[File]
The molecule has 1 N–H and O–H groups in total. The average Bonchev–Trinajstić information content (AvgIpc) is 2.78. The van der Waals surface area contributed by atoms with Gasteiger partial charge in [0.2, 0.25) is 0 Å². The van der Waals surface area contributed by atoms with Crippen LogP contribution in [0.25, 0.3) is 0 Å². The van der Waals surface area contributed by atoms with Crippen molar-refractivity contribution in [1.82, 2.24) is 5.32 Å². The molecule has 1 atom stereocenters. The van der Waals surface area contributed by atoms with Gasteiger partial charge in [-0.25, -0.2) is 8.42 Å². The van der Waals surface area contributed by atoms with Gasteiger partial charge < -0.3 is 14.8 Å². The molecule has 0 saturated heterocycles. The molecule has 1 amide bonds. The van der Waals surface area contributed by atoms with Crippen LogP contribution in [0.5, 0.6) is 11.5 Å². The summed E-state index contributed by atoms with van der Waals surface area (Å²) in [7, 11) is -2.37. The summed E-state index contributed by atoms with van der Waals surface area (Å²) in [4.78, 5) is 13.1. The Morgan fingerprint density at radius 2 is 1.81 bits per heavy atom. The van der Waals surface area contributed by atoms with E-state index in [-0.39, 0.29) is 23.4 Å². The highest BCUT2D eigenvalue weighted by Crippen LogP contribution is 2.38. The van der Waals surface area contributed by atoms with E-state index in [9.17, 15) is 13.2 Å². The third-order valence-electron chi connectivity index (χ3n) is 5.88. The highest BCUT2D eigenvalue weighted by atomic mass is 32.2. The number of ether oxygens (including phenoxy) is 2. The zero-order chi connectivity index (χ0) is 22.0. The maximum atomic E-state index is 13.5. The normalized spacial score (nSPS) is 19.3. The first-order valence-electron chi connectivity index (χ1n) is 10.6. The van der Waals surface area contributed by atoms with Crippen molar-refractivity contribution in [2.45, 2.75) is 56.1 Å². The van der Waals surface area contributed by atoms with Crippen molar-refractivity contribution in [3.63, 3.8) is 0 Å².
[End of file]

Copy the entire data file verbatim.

The molecule has 1 N–H and O–H groups in total. The average Bonchev–Trinajstić information content (AvgIpc) is 2.78. The van der Waals surface area contributed by atoms with Gasteiger partial charge in [0.2, 0.25) is 0 Å². The van der Waals surface area contributed by atoms with Crippen LogP contribution in [0.25, 0.3) is 0 Å². The van der Waals surface area contributed by atoms with Crippen molar-refractivity contribution in [1.82, 2.24) is 5.32 Å². The molecule has 1 atom stereocenters. The van der Waals surface area contributed by atoms with Gasteiger partial charge in [-0.25, -0.2) is 8.42 Å². The van der Waals surface area contributed by atoms with Gasteiger partial charge < -0.3 is 14.8 Å². The molecule has 0 saturated heterocycles. The molecule has 1 amide bonds. The van der Waals surface area contributed by atoms with Crippen LogP contribution in [0.5, 0.6) is 11.5 Å². The summed E-state index contributed by atoms with van der Waals surface area (Å²) in [7, 11) is -2.37. The summed E-state index contributed by atoms with van der Waals surface area (Å²) in [4.78, 5) is 13.1. The Morgan fingerprint density at radius 2 is 1.81 bits per heavy atom. The van der Waals surface area contributed by atoms with E-state index in [-0.39, 0.29) is 23.4 Å². The highest BCUT2D eigenvalue weighted by Crippen LogP contribution is 2.38. The van der Waals surface area contributed by atoms with E-state index in [9.17, 15) is 13.2 Å². The third-order valence-electron chi connectivity index (χ3n) is 5.88. The highest BCUT2D eigenvalue weighted by atomic mass is 32.2. The number of ether oxygens (including phenoxy) is 2. The zero-order chi connectivity index (χ0) is 22.0. The maximum atomic E-state index is 13.5. The normalized spacial score (nSPS) is 19.3. The first-order valence-electron chi connectivity index (χ1n) is 10.6. The van der Waals surface area contributed by atoms with Crippen molar-refractivity contribution in [2.45, 2.75) is 56.1 Å². The van der Waals surface area contributed by atoms with Crippen molar-refractivity contribution in [3.63, 3.8) is 0 Å².